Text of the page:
The relationship between saturates, aromatics, resins and asphaltenes changes as a result of ageing and to counteract that antioxidants reduce the extent to which chemical changes affect the performance of bitumen. Antioxidants reduce the susceptibility of bitumen to oxidative ageing and hence improve fracture behaviour and increased resistance to fatigue cracking. The fatigue resistance of bitumen has been found to fundamentally determine and directly correlate to the fatigue resistance of asphalt mixtures. Service life of asphalt is extended through modification of bitumen with antioxidants. Antioxidants reduce bitumen hardening as result of decrease in molecular size of asphaltenes, resins and increase in free volume space for saturates and in return this enhances the fatigue performance of asphalt. The correlation between laboratory and in-service ageing mechanisms can often be misleading with the laboratory conditioning limited in the exposure of all the possible distresses possible to the bitumen. However, oxidation remains the major form of chemical change key to bitumen aging although more recently studies have started including more spectroscopic analysis in understanding other functional groups that cause changes in saturates, aromatics, resins and asphaltenes.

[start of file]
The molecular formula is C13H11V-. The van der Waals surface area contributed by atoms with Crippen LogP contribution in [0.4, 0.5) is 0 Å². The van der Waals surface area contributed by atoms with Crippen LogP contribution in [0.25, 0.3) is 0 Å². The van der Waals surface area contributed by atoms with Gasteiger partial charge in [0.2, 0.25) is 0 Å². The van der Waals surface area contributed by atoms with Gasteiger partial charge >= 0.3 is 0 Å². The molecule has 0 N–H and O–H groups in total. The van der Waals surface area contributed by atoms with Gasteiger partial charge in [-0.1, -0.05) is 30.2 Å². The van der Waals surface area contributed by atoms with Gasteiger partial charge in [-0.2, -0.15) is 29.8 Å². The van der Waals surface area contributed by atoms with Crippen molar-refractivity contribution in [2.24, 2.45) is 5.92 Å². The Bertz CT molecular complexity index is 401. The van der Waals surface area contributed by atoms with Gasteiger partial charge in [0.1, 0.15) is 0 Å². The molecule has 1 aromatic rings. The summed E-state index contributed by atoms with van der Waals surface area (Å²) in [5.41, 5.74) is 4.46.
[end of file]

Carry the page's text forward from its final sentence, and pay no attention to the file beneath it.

Importance of understanding ageing

Bitumen ageing is a multi-step and time dependent phenomenon consisting of different chemical processes and mechanisms that are governed by the nature of exposure to temperature and environmental conditions. Each bitumen is unique based on its parent crude source and furthermore on the refining technology at the different refineries that use crude oil as a feedstock. Ageing highly depends on the chemical composition of bitumen which varies from binder to binder. Antioxidants reduce the susceptibility of bitumen to ageing and this depends on the saturates, aromatics, resins and asphaltene fractions in the bitumen which determine the chemistry of the respective anti-aging mechanisms conferred by the different antioxidants. The performance of bitumen in asphalt depends on its ability to render its engineering properties to the ultimate mix which consists of all the other mix design components such as void content, and type of aggregate. Therefore, bitumen with good resistance to ageing can perform better and increase the longevity of the road in addition to resistance to other distresses that are exposed to the road surface. In essence, ageing is one of the governing factors that influences the bitumen and asphalt mixture properties which is directly related to pavement performance.